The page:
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Bronson Arroyo’s price comes down

Feb 6, 2014, 9:25 AM EDT

bronson arroyo reds getty Getty Images

It’s been a tough offseason for Bronson Arroyo. Pitchers and catchers report in a week and he still doesn’t have a job. This despite the fact that he was not given a qualifying offer by the Reds and thus does not have draft-pick compensation tied around his neck. People just don’t want to give long-term contracts to pitchers in their late 30s, no matter how durable they’ve been over the years.

So he’s going to meet the market. Joel Sherman of the New York Post reports that Arroyo is no longer demanding a three-year deal. Rather, you can have him for two years and $22 million.

That seems like a more than fair price for a guy who will more than likely give you 400 innings of league average pitching over that timespan. Expect him to have a team in short order.

  1. tcostant - Feb 6, 2014 at 9:31 AM

    How about one year for $8M

    • dirtyharry1971 - Feb 6, 2014 at 9:44 AM

      even at that price you can still count out the bluejays, they are on MLB welfare this season

      • km9000 - Feb 6, 2014 at 10:41 AM

        Hey, good luck with the new Tonight Show hosting gig.

      • scoutsaysweitersisabust - Feb 6, 2014 at 11:11 AM

        It’s a good thing the Bluejays were not in the conversation and that no one gives a crap.

  2. aziceman - Feb 6, 2014 at 9:47 AM

    He’d be a nice fit in the middle of the D’backs rotation.

  3. stex52 - Feb 6, 2014 at 9:57 AM

    Astros should kick the tires or whatever. They are still slow-marching all of their real talent through the minor leagues for 20014-15. He seems like a decent fit, though they may not want to spend that much after getting Feldman.

    • billyboots - Feb 7, 2014 at 12:44 PM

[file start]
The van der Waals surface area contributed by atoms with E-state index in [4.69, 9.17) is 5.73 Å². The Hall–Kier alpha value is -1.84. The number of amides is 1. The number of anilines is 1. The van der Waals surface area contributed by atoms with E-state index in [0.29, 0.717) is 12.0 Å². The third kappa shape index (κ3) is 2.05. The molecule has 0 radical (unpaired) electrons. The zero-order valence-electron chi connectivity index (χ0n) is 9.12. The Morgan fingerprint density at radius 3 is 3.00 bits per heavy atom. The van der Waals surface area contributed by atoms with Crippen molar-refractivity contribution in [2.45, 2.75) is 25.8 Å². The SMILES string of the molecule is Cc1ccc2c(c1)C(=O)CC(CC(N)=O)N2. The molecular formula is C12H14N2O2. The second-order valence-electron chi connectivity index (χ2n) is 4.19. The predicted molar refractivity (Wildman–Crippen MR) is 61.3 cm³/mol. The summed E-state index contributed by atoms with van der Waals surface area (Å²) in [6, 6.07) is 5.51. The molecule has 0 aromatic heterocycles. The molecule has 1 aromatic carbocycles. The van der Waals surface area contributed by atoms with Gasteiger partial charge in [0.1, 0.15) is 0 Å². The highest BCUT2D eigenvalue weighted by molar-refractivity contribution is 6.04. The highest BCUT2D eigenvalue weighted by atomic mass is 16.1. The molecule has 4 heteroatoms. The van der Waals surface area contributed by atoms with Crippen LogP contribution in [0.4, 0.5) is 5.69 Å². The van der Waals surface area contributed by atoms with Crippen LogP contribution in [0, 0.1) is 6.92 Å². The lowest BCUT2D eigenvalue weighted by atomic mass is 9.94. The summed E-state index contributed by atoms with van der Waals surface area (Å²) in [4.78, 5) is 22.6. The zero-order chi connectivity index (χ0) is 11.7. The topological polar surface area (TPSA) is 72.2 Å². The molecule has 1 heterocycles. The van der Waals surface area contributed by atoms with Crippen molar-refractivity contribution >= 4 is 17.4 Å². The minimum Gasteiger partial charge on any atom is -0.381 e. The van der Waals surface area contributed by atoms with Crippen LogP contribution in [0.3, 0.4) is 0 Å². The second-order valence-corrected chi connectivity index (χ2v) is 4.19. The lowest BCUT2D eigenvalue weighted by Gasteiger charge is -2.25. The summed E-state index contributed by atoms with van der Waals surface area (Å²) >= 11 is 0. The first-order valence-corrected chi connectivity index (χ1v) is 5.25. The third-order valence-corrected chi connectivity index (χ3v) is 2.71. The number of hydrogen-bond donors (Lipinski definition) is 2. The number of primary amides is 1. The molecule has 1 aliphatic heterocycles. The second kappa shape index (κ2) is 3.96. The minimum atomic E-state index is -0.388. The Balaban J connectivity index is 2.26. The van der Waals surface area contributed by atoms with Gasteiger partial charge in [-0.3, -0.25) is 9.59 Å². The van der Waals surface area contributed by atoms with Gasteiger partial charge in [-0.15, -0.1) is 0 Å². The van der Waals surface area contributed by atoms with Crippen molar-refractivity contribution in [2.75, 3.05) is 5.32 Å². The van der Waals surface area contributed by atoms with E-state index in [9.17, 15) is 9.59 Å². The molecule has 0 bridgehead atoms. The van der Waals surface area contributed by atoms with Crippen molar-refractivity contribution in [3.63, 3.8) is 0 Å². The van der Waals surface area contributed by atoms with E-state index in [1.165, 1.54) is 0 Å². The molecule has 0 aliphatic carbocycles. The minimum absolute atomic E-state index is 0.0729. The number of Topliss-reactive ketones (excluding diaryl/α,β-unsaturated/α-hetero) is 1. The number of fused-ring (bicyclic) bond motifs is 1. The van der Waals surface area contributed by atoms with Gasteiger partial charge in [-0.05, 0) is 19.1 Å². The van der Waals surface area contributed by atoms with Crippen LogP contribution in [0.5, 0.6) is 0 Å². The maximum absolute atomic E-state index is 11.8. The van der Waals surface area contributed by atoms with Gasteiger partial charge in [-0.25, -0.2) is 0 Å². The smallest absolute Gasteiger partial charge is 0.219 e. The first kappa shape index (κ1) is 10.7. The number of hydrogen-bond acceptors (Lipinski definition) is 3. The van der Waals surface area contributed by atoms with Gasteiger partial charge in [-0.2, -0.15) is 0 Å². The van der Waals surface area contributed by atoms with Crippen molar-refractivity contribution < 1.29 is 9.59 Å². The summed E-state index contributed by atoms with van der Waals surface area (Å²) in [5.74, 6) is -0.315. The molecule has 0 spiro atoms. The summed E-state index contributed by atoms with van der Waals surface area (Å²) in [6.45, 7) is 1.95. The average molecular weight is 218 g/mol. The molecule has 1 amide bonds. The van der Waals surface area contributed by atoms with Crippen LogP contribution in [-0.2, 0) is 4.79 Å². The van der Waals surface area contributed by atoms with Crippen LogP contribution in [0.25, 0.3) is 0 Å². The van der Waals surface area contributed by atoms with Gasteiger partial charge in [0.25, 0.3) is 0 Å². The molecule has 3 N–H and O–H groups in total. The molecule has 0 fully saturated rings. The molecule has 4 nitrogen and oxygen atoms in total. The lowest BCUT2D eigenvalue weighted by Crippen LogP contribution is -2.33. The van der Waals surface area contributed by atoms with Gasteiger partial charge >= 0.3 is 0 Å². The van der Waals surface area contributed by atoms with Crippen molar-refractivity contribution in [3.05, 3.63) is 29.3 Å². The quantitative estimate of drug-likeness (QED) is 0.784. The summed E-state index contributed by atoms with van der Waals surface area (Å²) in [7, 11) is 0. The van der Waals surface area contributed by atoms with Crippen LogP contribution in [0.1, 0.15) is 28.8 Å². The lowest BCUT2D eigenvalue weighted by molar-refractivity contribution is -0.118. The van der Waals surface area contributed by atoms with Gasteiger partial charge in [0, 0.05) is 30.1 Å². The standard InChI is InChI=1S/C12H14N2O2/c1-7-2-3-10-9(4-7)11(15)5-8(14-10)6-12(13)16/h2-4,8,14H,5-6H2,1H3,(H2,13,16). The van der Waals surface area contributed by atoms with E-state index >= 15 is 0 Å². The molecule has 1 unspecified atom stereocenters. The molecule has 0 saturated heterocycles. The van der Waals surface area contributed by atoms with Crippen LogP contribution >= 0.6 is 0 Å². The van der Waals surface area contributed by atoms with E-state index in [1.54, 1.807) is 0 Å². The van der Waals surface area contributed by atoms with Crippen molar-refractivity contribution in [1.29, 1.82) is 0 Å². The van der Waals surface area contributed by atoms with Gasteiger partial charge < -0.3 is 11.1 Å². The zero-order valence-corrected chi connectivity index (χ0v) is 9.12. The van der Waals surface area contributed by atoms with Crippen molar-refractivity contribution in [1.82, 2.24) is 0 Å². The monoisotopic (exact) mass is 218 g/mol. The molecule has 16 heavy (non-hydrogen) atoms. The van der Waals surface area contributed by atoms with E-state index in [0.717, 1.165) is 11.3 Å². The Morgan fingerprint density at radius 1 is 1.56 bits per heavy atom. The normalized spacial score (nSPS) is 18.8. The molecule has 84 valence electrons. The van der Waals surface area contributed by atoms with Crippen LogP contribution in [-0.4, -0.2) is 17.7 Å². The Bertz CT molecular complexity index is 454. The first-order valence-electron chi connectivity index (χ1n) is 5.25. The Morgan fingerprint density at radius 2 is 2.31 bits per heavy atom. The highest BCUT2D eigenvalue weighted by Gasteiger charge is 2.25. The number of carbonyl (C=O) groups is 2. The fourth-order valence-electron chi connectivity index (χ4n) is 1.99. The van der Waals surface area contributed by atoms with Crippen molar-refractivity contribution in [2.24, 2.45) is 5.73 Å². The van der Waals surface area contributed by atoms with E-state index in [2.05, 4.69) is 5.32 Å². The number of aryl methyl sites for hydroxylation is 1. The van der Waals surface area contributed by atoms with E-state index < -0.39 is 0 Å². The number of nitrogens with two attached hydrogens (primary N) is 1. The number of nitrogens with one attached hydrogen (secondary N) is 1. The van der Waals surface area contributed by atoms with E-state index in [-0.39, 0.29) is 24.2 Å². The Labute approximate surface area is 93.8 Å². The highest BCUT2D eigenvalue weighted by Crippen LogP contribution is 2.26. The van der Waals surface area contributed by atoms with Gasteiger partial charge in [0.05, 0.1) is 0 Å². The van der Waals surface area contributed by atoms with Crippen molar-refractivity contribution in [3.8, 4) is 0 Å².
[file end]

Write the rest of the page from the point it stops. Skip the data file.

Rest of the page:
That’s going to be some slow march: only 18,000 more years until the Astros are competitive!

  4. happytwinsfan - Feb 6, 2014 at 10:18 AM

    if a pitcher is able to throw a lot of innings in the years leading up to his free agent year, he’s proven himself to be durable, and he’s also put on a lot of miles in the mind of potential buyers. ironic.

    • gloccamorra - Feb 6, 2014 at 11:36 PM

      Yup. The last “durable” pitcher was Kevin Brown, who broke down after two years of a seven year contract. The Dodgers were able to pawn him off on the Yankees for the last two years @ $15,714,286 each.

  5. cackalackyank - Feb 6, 2014 at 10:46 AM

    How about that. Bro wants to work.

  6. unclemosesgreen - Feb 6, 2014 at 10:48 AM

    He should dye his hair black and start pitching in the Cuban League under the name “Ronson A. Broyo” and get a fake birth certificate. Then take a ride on a yacht to the Dominican, establish residency, and negotiate a $100 million deal.

    • km9000 - Feb 6, 2014 at 11:18 AM

      But while in the Dominican he’ll find one thing he didn’t expect… true love.

      • unclemosesgreen - Feb 6, 2014 at 11:31 AM

        Yeah yeah – and it turns out her father taught El Duque the splitter.

  7. rockthered1286 - Feb 6, 2014 at 11:12 AM


    …. in 3 more years to a minor league deal with an invite to Spring Training.

    You heard it here first!

    • scoutsaysweitersisabust - Feb 6, 2014 at 11:31 AM

      OK, I have to admit even I laughed at that.

  8. scoutsaysweitersisabust - Feb 6, 2014 at 11:14 AM

    At thirty six, I would either go 1 year at around 11 mil or two years at a lower annual value. I don’t blame teams from shying away from a pitcher in his upper 30s. Even the Orioles are not that desperate. The Dodgers don’t really need him that bad. I could see Arizona stepping up here however.

  9. karlkolchak - Feb 6, 2014 at 11:31 AM

    Sseems fair. Heck, if I were a GM I’d see if he’d be willing to go with a team option for a third year at the same price.

  10. tedwest - Feb 6, 2014 at 1:12 PM

    “400 innings of league average pitching”

    What a great endorsement!

    • stex52 - Feb 6, 2014 at 3:58 PM

      Hey, if you are looking at a fourth starter; or you are the Astros or Cubs, that could be a pretty good deal.

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